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School Board votes against outsourcing custodial services at Battle

Monday, November 12, 2012 | 10:39 p.m. CST; updated 9:41 a.m. CST, Tuesday, November 13, 2012

COLUMBIA — The Columbia Public School Board did not approve a contract to outsource its custodial services at Battle High School.

Tom Rose, board president, was the only one to vote in favor of the custodial contract. The board rejected the proposal in a 6-1 vote.

The proposed contract with GCA Services Group out of Knoxville, Tenn., would have started Jan. 1 and lasted 18 months.

At the Oct. 8 meeting, the district’s chief financial officer Linda Quinley said the employees working at GCA have lower pay and fewer benefits than employees with the district.

After negotiations with the company, the wages and benefits were more on par with what the district already provides to its custodians, according to documents on the district's website.

Shift to Common Core

The school board unanimously approved a curriculum that is more in line with the Common Core standards. The Common Core State Standards, approved by the board in June, emphasizes the importance of learning practical and critical-thinking skills as opposed to simple memorization.

The curriculum affected by the move to Common Core are:

  • Language Arts: kindergarten through fifth grade.
  • Mathematics: kindergarten through eighth grade.
  • Physical Education: sixth through 12th grade.
  • Theater: sixth through 12th grade.

HVAC Projects

The school board unanimously approved the installation of HVAC systems at four schools. HVAC stands for heating, ventilation and air conditioning.

Harold G. Butzer, Inc., of Jefferson City will install systems at Jefferson Junior High, Rock Bridge Elementary and New Haven Elementary at a cost of about $6 million.

Columbia’s J. Louis Crum Corporation will install the system at West Junior High School for about $3 million.

Students at Jefferson Junior and West Junior were dismissed early eight times earlier this year because of heat conditions, according to previous Missourian reports.

Boone County-School District Agreement

The school board unanimously approved a cooperative agreement with Boone County that would allow the county to cancel its obligatory payment of $250,000 to the district. The money will now be used to make road improvements on St. Charles Road near Battle High School.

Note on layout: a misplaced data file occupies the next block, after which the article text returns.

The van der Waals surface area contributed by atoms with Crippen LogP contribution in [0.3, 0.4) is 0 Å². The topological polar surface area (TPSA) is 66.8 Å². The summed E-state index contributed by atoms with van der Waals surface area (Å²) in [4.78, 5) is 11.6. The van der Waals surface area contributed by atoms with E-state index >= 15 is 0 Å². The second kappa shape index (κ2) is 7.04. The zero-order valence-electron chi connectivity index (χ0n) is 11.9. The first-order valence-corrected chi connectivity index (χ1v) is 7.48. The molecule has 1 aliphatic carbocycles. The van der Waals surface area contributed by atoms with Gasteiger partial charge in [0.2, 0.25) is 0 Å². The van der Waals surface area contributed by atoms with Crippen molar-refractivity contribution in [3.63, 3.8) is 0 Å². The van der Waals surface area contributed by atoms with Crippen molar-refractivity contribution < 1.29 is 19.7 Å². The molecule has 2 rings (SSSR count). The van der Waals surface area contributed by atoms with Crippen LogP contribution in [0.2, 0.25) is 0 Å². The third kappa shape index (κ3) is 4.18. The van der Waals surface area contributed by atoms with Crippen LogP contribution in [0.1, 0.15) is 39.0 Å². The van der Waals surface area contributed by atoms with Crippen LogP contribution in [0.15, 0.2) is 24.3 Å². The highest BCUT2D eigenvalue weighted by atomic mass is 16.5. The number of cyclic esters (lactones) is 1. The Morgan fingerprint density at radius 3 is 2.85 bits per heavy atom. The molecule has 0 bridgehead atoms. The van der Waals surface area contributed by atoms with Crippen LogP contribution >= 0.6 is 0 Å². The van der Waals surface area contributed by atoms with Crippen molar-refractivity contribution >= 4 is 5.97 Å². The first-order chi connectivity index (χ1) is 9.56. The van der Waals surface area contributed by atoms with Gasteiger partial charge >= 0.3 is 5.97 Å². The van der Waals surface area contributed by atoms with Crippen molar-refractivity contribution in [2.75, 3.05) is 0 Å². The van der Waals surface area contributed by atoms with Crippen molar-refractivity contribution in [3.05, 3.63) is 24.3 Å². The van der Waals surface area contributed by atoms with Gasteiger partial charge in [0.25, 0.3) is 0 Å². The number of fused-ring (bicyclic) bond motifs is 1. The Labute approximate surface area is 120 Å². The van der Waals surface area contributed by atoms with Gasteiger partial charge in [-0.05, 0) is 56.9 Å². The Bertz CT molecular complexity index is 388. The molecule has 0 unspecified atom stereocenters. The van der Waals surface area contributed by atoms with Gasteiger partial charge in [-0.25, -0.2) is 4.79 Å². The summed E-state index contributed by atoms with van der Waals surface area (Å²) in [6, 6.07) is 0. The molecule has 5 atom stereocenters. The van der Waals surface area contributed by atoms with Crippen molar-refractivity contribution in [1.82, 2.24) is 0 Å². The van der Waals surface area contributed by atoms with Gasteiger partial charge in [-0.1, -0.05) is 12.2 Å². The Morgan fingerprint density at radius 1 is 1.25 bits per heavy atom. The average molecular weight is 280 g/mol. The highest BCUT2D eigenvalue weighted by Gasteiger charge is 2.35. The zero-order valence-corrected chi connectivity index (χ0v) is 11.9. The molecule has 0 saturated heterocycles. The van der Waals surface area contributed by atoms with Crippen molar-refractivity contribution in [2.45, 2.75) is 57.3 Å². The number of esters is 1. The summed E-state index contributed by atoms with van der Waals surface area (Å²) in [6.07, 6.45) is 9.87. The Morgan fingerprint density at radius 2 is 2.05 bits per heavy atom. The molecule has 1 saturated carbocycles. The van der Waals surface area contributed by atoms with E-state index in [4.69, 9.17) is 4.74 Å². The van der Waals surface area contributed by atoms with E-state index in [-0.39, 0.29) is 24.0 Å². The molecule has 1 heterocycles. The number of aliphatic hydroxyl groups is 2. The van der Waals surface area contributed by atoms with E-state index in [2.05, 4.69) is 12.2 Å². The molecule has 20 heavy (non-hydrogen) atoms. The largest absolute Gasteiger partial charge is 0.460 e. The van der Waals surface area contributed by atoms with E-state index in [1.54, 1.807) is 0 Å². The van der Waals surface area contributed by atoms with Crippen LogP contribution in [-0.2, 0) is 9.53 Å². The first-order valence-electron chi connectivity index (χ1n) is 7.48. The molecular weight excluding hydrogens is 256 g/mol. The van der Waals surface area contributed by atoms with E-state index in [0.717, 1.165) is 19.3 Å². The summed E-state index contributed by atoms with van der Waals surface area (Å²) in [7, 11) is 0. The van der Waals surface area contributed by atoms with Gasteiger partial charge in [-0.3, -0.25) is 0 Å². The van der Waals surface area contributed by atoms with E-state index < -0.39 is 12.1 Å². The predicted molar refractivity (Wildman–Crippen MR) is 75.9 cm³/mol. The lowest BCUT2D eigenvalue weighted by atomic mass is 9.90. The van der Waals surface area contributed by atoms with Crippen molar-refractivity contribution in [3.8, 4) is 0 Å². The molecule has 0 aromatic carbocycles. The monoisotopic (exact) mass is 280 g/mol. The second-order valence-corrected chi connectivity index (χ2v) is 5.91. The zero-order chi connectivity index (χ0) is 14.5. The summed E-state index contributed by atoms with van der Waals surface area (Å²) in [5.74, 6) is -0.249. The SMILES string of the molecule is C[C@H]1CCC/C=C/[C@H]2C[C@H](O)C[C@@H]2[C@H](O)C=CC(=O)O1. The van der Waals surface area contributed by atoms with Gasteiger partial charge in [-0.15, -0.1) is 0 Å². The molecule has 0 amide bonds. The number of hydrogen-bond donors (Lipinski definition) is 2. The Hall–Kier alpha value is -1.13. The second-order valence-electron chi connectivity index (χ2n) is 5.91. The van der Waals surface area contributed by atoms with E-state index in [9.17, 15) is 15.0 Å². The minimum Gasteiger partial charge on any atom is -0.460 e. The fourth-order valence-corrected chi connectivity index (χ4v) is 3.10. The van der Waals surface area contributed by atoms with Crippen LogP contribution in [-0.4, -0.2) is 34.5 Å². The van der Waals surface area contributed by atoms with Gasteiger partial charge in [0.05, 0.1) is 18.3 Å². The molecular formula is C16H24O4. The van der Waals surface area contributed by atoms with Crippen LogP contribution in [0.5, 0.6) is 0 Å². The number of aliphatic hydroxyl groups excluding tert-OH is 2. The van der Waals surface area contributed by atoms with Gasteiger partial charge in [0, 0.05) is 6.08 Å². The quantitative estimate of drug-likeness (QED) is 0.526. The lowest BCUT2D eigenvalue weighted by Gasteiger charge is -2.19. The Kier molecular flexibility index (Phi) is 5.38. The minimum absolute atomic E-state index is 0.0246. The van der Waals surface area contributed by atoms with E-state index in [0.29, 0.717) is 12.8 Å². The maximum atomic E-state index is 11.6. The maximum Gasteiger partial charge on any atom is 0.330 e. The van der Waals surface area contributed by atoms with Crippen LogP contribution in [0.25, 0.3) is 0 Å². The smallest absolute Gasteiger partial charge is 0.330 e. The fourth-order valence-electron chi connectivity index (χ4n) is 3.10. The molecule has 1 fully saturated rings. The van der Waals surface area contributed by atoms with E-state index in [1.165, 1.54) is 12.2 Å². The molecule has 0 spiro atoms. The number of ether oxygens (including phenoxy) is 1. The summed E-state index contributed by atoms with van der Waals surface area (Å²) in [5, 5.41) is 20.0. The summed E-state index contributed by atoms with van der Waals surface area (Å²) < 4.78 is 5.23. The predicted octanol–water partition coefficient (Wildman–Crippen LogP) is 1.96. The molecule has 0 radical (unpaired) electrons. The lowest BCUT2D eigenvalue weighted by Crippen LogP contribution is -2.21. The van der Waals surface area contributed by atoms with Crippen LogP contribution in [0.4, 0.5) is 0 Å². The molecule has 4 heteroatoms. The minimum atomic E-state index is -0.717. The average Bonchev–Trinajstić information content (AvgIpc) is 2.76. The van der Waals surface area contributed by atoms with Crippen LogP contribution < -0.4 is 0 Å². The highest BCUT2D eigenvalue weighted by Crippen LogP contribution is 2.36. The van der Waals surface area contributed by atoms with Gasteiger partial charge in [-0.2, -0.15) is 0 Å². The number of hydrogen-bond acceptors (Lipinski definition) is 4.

Originally, the money was requested from the county to help the district cover the $1.8 million cost of off-site improvements near the new high school.

Library Media Program

Kerry Townsend, a library media specialist in the district, gave a presentation about the district’s library media program, which gives students new ways to use technology.

"We want to provide technology-rich experiences for them," Townsend said.

Board member Jonathan Sessions praised the approach. Technology should be a part of classroom learning and not a field trip to the media lab, he said.

Part of the program is having e-books available for students to download. Townsend said the advantage of this is that many students can have the same book and don’t have to wait for a student to return a physical copy to the library.

Budget Amendments

The school board unanimously approved budget amendments for the 2012-13 school year.

Money will be transferred from the operating budget to the capital budget to offset the road agreement with Boone County, Quinley said.

The board approved a budget amendment to increase special education funding in the district for "interpretation services."

Other items at the board meeting:

  • Darin Preis was sworn in as the new member of the school board. His term will last until April 2013. Previously, Preis was a board member from 2005 to 2008.
  • The district finalized the purchase of property north of Battle High School. On the 32 acres, a 400-student elementary school will be constructed. It is projected to open in 2015.
  • The board will reconsider bids in December on a new set of bleachers for Rock Bridge High School after rejecting a bid from a St. Louis company.
  • Four members of the community spoke against Enhanced Enterprise Zones. The group of citizens asked the school board to have no part in EEZs.

Missourian reporter Ashley Crawford contributed to this report.

Supervising editor is Elizabeth Brixey.

 



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